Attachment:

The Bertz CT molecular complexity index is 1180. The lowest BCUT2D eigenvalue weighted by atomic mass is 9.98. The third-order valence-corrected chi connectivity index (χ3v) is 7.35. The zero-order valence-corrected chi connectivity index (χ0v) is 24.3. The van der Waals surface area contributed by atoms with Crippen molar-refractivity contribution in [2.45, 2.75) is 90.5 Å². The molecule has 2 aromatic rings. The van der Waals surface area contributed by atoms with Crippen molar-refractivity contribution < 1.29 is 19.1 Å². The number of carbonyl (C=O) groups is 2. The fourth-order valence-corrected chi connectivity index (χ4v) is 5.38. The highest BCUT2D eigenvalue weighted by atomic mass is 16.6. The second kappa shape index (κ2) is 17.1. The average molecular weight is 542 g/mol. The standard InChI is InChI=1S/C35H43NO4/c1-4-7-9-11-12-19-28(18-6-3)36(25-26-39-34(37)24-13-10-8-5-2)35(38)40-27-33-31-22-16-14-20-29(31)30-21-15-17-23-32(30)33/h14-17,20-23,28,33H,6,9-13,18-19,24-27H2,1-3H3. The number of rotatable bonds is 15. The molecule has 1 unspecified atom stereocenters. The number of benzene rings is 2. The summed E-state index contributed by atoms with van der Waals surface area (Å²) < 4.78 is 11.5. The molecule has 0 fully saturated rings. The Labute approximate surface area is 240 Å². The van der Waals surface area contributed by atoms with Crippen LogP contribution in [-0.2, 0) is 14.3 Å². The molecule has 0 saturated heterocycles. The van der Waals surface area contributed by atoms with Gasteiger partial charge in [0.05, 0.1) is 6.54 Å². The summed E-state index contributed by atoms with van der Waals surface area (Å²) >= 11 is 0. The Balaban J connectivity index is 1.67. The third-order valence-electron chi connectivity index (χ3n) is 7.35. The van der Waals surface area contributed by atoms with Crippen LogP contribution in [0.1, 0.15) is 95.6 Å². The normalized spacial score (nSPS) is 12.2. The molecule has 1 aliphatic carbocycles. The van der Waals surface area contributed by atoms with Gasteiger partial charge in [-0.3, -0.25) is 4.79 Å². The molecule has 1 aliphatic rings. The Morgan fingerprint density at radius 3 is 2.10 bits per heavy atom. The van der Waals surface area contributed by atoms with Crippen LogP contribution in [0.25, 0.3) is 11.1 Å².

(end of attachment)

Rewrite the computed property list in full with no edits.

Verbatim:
The Bertz CT molecular complexity index is 1180. The lowest BCUT2D eigenvalue weighted by atomic mass is 9.98. The third-order valence-corrected chi connectivity index (χ3v) is 7.35. The zero-order valence-corrected chi connectivity index (χ0v) is 24.3. The van der Waals surface area contributed by atoms with Crippen molar-refractivity contribution in [2.45, 2.75) is 90.5 Å². The molecule has 2 aromatic rings. The van der Waals surface area contributed by atoms with Crippen molar-refractivity contribution < 1.29 is 19.1 Å². The number of carbonyl (C=O) groups is 2. The fourth-order valence-corrected chi connectivity index (χ4v) is 5.38. The highest BCUT2D eigenvalue weighted by atomic mass is 16.6. The second kappa shape index (κ2) is 17.1. The average molecular weight is 542 g/mol. The standard InChI is InChI=1S/C35H43NO4/c1-4-7-9-11-12-19-28(18-6-3)36(25-26-39-34(37)24-13-10-8-5-2)35(38)40-27-33-31-22-16-14-20-29(31)30-21-15-17-23-32(30)33/h14-17,20-23,28,33H,6,9-13,18-19,24-27H2,1-3H3. The number of rotatable bonds is 15. The molecule has 1 unspecified atom stereocenters. The number of benzene rings is 2. The summed E-state index contributed by atoms with van der Waals surface area (Å²) < 4.78 is 11.5. The molecule has 0 fully saturated rings. The Labute approximate surface area is 240 Å². The van der Waals surface area contributed by atoms with Crippen LogP contribution in [-0.2, 0) is 14.3 Å². The molecule has 0 saturated heterocycles. The van der Waals surface area contributed by atoms with Gasteiger partial charge in [0.05, 0.1) is 6.54 Å². The summed E-state index contributed by atoms with van der Waals surface area (Å²) >= 11 is 0. The Balaban J connectivity index is 1.67. The third-order valence-electron chi connectivity index (χ3n) is 7.35. The van der Waals surface area contributed by atoms with Crippen LogP contribution in [0.1, 0.15) is 95.6 Å². The normalized spacial score (nSPS) is 12.2. The molecule has 1 aliphatic carbocycles. The van der Waals surface area contributed by atoms with Gasteiger partial charge in [-0.3, -0.25) is 4.79 Å². The molecule has 1 aliphatic rings. The Morgan fingerprint density at radius 3 is 2.10 bits per heavy atom. The van der Waals surface area contributed by atoms with Crippen LogP contribution in [0.25, 0.3) is 11.1 Å².